“MLPs have IDRs; that is true. That is a potential value. And, of course, it raises capital. So to the extent you take it public, you raise money. Now there's a trade-off to that one, in the sense that if you look at everything as a whole, if you issue equity, you've also increased dilution. So it's not a free lunch, so to speak. And so we felt like we could manage it basically without having to raise capital.




“We basically felt like the negatives were stronger than the positives.”




“I think it was at the Citi conference where someone asked if we would consider an MLP, and it took a life of its own.  For those of you that I’ve talked to, which is most of you, we have worn this out, I think.  So hopefully we will do this about one more week, and then we won't talk about this again.”



“Question – Audience: Over the long-term, do have a long-term dividend yield target? You show the next couple of years, but as you looked out to the seven years, did you have a target there?


Answer – Phil Rykhoek, CEO: Well, I hope it goes down to about 1%, because I hope the stock price goes up. How's that?



Kevin Kaiser

Managing Director



“Despite the soft revenue environment, Station Casinos reported revenue increases across all major departments and generated double-digit growth in Adjusted EBITDAM. This is our tenth consecutive quarter of gains in Adjusted EBITDAM. Our continued focus on efficiently managing our business has clearly improved our operating results."


-Marc Falcone, Executive Vice President, Chief Financial Officer and Treasurer. 




  • Disappointed in LV Locals revenue
    • Higher healthcare costs, federal govt issues impacted revenue environment
  • Graton Resort & Casino:  30% Asian target population in San Francisco; 13 restaurants, 9 casual dining choices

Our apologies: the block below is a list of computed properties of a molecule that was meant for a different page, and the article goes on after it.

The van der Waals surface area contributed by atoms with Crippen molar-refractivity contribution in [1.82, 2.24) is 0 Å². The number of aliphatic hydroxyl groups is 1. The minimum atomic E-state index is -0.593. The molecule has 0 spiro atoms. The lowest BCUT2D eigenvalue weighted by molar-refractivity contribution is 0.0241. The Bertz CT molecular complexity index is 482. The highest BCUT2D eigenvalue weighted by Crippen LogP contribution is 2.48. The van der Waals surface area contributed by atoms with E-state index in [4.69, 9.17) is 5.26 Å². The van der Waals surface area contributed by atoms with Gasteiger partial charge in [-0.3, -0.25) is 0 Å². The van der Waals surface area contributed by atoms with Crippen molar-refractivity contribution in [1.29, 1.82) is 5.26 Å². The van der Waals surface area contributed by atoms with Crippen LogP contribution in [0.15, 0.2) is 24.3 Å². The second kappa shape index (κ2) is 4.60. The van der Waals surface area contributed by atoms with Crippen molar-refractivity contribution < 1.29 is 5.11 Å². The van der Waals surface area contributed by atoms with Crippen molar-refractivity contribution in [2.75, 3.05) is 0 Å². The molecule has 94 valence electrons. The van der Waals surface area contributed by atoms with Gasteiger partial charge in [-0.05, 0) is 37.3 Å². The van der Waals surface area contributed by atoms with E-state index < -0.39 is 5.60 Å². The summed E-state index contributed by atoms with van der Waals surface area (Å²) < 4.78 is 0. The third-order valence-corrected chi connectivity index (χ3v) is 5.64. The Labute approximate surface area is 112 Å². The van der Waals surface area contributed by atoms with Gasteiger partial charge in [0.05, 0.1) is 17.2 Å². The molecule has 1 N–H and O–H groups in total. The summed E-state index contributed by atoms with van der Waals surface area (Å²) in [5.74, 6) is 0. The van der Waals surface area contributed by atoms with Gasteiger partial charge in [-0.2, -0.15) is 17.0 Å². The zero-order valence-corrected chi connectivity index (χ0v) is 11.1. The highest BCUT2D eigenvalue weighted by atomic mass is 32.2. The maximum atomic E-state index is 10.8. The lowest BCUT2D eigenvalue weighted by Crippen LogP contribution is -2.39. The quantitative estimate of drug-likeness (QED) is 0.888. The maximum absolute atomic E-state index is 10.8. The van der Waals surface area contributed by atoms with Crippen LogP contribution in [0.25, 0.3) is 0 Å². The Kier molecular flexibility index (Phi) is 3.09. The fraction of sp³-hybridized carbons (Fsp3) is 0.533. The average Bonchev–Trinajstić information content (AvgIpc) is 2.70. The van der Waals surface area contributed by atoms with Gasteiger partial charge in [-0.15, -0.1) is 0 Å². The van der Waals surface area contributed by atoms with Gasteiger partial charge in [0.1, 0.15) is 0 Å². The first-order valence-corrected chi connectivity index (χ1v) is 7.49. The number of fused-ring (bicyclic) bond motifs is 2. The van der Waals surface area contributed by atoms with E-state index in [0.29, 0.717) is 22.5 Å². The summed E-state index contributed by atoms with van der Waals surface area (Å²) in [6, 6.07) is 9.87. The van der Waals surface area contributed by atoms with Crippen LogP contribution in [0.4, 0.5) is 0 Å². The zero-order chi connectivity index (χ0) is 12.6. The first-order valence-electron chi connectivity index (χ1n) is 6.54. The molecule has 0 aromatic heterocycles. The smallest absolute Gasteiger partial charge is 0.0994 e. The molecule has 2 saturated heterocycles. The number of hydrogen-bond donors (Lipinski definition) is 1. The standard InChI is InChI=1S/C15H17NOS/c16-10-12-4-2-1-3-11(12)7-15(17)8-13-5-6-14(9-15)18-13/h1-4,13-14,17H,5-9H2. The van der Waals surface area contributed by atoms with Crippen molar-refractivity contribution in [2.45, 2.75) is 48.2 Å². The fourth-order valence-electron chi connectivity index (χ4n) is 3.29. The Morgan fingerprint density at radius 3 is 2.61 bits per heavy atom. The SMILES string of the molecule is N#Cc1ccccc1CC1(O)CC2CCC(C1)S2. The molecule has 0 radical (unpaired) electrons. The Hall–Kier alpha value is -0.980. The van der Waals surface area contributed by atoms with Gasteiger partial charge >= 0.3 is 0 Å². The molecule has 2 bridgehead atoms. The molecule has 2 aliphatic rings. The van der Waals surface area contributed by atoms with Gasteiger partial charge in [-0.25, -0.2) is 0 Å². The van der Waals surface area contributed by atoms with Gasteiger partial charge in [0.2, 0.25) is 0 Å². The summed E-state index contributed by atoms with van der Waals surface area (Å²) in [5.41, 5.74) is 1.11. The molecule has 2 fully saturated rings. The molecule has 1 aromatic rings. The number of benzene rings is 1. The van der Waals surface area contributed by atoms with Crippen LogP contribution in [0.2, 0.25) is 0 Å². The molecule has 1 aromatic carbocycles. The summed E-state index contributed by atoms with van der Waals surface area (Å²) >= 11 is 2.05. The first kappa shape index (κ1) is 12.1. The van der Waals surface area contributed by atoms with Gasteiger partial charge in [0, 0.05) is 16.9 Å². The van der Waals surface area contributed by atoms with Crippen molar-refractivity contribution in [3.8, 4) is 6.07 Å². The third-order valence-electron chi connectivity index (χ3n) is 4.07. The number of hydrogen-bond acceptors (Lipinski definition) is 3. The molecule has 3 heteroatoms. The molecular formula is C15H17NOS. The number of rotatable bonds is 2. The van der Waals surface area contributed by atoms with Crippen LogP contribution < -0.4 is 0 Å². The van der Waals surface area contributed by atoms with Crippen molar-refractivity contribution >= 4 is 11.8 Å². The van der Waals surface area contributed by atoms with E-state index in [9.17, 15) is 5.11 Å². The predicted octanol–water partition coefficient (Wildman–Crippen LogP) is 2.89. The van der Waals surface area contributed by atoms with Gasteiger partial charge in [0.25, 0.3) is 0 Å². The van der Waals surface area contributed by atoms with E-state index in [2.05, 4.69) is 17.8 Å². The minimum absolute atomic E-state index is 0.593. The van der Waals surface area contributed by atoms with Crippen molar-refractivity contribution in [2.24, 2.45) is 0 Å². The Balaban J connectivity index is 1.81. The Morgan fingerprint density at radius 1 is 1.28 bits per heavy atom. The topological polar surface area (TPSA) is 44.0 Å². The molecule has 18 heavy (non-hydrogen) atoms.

• Pleased with inital opening of property and consumer response; smoothest of new Stations Casino openings
    • Fees: will now receive 24% of pre-tax income (year 1-4) and 27% of pre-tax income (year 5-7)
  • 10th consectuive growth of EBITDA growth
  • Overall, core LV market remain strong; housing market has shown improvements; construction on Strip is promising
  • Nevada: Ultimate Poker continues to be the leader.  Will release new features in next few months
  • Full-launch NJ i-gaming:  Nov 26
  • North Fork Rancheria: referendum will be on Nov 2014 ballot; Oct 22 compact was published in federal register; timing has become less certain
  • Adjusted EBITDAM leverage of 5.9x will improve as Graton opens
  • 3Q Capex:  $15.6MM; $66.8MM YTD;  $20-25MM addtional capex for balance of 2013

Q & A

  • Graton:  property opened for 1 week; will provide more financial details next quarter
    • Customers:  getting decent response from Asian community
  • Simliar trends within portfolio but more softness at lower-end properties 
  • Continue to delever the company
  • LV Locals:  will not comment on Oct trends; July/August was strong, September was weak; similar comments made by other operators
    • Promotional environment:  STN remains disciplined.  Periodic episodes of promotional activity by different operators.
  • $62MM Loan (rate 11 5/8%)
  • 2014 LV Locals:  group bookings are solid, visibility is limited